Tag Archives: powdery mildew


Humblebrag alert – I was fortunate to have my garden featured on the Fine Gardening “Garden Photo of the Day” blog today. You can see it here. The comments from the readers are above and beyond and I truly appreciate the feedback knowing how much effort I’ve put into my garden. The years of blood and sweat and stitches and ticks and sketches and research and frustration and false elation is all worth it.

But I feel uncomfortable with the praise at the same time.

As I mentioned in a recent post, I’ve been all in on Instagram of late and enjoy how easy it is to share photos and interact with other hardcore plant freaks, not to mention the creativity involved with the pics themselves. I enjoy tinkering with various filters and the macro capabilities through my phone are even better than what I can do with my “real” camera. I’ve received great advice and wonderful feedback on Instagram and again, it is affirmation that I must be doing something right.

But now I suffer from Insta-Guilt.

If others only knew how rough a good portion of my garden looks, they may second guess their praise. It’s so easy to take bits and pieces of the garden and mash them together to make it look like it is magazine worthy. Is it our/my responsibility to paint a more realistic picture of what goes into creating and maintaining a garden? In doing so, does that put other gardeners, especially newbies, at ease and allow them to push on without the thought that they may have a black thumb? This is a question I’ve been chewing on for years and I’m still not sure what the right answer is.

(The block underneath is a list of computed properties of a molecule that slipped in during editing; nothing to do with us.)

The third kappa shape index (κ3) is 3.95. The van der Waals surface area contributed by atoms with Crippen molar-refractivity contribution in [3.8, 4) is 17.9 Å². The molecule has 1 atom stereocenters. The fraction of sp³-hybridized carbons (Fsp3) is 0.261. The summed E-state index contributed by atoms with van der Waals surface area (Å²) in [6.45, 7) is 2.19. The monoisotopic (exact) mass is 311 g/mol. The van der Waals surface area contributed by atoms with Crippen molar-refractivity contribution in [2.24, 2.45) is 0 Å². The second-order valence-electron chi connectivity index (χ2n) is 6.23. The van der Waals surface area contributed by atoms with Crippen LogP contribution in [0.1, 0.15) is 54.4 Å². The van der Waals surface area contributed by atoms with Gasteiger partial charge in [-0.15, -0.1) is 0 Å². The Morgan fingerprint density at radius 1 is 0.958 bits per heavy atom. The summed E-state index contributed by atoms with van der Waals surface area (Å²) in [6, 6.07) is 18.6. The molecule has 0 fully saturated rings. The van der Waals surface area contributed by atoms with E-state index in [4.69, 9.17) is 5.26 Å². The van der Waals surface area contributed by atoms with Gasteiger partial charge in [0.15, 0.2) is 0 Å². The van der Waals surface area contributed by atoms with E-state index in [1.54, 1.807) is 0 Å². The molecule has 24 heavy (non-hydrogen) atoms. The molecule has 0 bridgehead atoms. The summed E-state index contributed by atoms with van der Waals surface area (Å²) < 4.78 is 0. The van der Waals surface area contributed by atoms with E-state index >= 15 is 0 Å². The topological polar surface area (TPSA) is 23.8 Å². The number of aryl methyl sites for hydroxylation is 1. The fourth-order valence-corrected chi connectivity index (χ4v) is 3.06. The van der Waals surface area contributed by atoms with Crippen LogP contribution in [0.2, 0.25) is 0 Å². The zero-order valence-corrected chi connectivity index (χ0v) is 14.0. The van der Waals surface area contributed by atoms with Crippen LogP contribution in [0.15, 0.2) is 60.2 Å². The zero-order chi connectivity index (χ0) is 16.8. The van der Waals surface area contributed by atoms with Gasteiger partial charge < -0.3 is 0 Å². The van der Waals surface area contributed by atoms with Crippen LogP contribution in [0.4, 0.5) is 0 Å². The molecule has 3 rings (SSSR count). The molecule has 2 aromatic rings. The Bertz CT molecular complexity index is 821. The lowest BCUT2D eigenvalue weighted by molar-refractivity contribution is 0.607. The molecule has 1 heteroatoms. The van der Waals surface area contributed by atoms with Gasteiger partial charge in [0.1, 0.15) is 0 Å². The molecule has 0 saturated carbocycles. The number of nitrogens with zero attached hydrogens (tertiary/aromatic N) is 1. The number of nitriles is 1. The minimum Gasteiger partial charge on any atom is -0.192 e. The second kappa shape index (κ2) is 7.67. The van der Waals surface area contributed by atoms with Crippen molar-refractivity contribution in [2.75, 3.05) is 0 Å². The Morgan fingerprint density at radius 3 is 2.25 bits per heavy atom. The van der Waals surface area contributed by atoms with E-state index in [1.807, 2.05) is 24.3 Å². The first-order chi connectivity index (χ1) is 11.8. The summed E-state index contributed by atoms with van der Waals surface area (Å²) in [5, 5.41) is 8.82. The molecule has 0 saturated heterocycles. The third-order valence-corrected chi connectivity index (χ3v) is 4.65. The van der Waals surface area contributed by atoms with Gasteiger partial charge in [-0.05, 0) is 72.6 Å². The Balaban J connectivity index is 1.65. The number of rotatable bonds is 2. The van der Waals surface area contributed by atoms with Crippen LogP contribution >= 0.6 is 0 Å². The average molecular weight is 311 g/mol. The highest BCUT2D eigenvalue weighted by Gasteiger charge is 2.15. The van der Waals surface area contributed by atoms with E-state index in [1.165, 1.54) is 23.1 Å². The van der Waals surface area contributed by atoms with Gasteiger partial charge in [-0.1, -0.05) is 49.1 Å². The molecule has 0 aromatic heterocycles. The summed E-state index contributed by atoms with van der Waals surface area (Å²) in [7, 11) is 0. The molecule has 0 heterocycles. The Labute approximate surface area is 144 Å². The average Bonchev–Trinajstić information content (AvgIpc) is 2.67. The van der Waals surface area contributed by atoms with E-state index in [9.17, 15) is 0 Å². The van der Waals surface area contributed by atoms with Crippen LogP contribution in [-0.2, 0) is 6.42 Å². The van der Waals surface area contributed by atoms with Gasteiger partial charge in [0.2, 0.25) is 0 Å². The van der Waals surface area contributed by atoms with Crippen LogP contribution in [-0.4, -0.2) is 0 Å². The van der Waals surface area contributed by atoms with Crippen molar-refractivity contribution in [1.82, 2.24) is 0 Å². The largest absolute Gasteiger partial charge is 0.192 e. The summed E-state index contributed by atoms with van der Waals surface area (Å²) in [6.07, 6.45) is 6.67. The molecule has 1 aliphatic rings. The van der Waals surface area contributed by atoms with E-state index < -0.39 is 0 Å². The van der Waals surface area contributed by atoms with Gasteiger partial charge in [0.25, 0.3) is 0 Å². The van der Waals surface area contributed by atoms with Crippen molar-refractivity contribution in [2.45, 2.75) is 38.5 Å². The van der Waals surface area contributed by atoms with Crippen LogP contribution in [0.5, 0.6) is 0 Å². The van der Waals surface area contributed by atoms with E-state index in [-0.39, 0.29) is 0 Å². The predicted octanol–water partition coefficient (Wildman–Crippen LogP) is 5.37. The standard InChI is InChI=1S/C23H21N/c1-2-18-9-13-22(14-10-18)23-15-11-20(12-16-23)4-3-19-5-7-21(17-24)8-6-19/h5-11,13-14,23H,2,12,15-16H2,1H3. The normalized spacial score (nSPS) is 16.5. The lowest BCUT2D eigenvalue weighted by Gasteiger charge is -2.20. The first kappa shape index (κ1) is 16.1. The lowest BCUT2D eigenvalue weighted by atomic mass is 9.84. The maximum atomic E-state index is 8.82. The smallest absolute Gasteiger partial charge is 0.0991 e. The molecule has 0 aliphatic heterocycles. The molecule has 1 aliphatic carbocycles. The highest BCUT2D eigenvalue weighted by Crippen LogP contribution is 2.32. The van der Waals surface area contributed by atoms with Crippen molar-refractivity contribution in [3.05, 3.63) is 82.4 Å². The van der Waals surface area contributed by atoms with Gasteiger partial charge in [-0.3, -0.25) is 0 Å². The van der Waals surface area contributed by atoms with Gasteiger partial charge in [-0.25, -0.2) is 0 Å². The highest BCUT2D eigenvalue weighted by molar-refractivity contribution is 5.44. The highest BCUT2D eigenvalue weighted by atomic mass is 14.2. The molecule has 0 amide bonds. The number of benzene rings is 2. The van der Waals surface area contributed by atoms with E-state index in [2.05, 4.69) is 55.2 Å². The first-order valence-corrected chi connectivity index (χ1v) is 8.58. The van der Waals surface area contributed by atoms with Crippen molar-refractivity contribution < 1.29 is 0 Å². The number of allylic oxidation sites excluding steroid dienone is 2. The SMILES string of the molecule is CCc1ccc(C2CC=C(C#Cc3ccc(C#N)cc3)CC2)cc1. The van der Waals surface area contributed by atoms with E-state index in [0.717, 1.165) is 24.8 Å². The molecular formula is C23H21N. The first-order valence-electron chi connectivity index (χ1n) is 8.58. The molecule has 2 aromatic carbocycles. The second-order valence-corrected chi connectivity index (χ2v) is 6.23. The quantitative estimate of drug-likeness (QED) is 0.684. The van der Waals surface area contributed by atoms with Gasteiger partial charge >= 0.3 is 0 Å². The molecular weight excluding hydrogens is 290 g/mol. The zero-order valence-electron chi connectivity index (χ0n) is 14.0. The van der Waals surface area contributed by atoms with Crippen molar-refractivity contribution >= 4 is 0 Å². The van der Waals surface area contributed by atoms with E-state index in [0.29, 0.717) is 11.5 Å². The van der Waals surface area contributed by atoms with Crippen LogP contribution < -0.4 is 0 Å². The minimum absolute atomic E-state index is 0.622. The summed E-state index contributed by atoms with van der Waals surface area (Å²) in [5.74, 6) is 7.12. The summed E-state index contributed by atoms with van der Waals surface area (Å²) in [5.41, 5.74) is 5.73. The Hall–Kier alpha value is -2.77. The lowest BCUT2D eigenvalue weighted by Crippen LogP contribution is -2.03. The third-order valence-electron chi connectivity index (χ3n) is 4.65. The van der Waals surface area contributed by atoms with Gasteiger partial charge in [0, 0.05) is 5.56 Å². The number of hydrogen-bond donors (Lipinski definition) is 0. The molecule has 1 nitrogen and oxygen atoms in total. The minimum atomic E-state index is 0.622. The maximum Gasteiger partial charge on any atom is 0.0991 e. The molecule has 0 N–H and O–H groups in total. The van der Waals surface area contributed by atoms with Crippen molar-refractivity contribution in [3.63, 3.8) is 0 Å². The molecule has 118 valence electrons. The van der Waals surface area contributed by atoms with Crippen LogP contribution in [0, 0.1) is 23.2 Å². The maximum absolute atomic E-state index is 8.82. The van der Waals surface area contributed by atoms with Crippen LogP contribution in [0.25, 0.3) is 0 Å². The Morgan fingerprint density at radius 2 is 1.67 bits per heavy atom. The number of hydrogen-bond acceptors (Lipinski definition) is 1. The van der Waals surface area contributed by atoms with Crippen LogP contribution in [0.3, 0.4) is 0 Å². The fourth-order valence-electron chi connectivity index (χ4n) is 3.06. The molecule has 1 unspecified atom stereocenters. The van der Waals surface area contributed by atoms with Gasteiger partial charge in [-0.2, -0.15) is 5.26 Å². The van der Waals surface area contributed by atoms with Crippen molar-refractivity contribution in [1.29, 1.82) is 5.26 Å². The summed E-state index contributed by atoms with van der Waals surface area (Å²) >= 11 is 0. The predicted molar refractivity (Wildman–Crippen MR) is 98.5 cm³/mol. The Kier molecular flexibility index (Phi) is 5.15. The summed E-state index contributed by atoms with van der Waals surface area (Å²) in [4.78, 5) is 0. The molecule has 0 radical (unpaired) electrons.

On the flip side, do people simply want to escape when they are scrolling through Instagram photos? Do most enjoy thumbing through 50 photos in 30 seconds with the occasional click of the heart as a “like”? Is it not the right place to expose reality and the ugly underbelly of gardening life?

Like everything in life, does the answer fall somewhere in between the two extremes? Relish in the beauty that is nature and that is plants but keep it all in check by throwing in a dash of “what can go wrong” or “here is what powdery mildew looks like”.

Here’s a real life example.

You cannot deny the beauty of the blooms on this Dwarf Sneezeweed.

sneezeweed mariachi

“Wow“, John Q Reader says, “I need to get me some of these.” And he does just that and sticks them in the ground and waits for those perfect blooms and the perfect looking plant.

Except he wakes up one day and sees this.


He then curses himself, labels himself as a non-green-thumb and potentially gives up on gardening. A bit extreme? I guess so, but where does the responsibility lie with telling him that this is super common with Sneezeweed? The seller? That will never happen if they hope to stay in business so does it then shift to those of us who write about plants? Me thinks so. Maybe it is “yes these blooms are beautiful but you better make sure you hide their potentially ugly legs by planting something smaller in front of it.”

Example number 2.

Bee balm blooms are exceptional and plenty in summer and do they ever draw in the bees and butterflies.